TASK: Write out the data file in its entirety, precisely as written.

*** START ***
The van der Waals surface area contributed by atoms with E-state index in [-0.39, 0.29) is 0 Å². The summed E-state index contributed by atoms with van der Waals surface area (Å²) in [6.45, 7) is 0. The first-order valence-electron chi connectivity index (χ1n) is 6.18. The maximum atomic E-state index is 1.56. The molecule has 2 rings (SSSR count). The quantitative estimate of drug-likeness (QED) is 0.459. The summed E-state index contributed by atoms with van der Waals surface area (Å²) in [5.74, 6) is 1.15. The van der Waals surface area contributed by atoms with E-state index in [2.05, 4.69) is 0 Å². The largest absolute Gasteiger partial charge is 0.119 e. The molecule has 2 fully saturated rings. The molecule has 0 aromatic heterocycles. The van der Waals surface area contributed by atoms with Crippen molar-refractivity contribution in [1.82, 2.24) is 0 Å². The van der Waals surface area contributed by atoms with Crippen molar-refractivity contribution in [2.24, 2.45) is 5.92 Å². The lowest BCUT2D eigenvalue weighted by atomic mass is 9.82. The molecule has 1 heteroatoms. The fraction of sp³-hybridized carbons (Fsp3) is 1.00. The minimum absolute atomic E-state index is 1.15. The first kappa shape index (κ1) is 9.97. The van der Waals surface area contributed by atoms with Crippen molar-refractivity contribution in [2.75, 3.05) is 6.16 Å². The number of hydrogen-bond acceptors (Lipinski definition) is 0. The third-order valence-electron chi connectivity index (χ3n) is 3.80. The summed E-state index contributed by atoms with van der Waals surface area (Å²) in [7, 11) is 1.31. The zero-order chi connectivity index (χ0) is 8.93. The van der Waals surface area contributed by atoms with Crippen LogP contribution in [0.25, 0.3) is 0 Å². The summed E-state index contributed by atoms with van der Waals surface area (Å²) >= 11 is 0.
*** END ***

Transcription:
The van der Waals surface area contributed by atoms with E-state index in [-0.39, 0.29) is 0 Å². The summed E-state index contributed by atoms with van der Waals surface area (Å²) in [6.45, 7) is 0. The first-order valence-electron chi connectivity index (χ1n) is 6.18. The maximum atomic E-state index is 1.56. The molecule has 2 rings (SSSR count). The quantitative estimate of drug-likeness (QED) is 0.459. The summed E-state index contributed by atoms with van der Waals surface area (Å²) in [5.74, 6) is 1.15. The van der Waals surface area contributed by atoms with E-state index in [2.05, 4.69) is 0 Å². The largest absolute Gasteiger partial charge is 0.119 e. The molecule has 2 fully saturated rings. The molecule has 0 aromatic heterocycles. The van der Waals surface area contributed by atoms with Crippen molar-refractivity contribution in [1.82, 2.24) is 0 Å². The van der Waals surface area contributed by atoms with Crippen molar-refractivity contribution in [2.24, 2.45) is 5.92 Å². The lowest BCUT2D eigenvalue weighted by atomic mass is 9.82. The molecule has 1 heteroatoms. The fraction of sp³-hybridized carbons (Fsp3) is 1.00. The minimum absolute atomic E-state index is 1.15. The first kappa shape index (κ1) is 9.97. The van der Waals surface area contributed by atoms with Crippen molar-refractivity contribution in [2.75, 3.05) is 6.16 Å². The number of hydrogen-bond acceptors (Lipinski definition) is 0. The third-order valence-electron chi connectivity index (χ3n) is 3.80. The summed E-state index contributed by atoms with van der Waals surface area (Å²) in [7, 11) is 1.31. The zero-order chi connectivity index (χ0) is 8.93. The van der Waals surface area contributed by atoms with Crippen LogP contribution in [0.25, 0.3) is 0 Å². The summed E-state index contributed by atoms with van der Waals surface area (Å²) >= 11 is 0.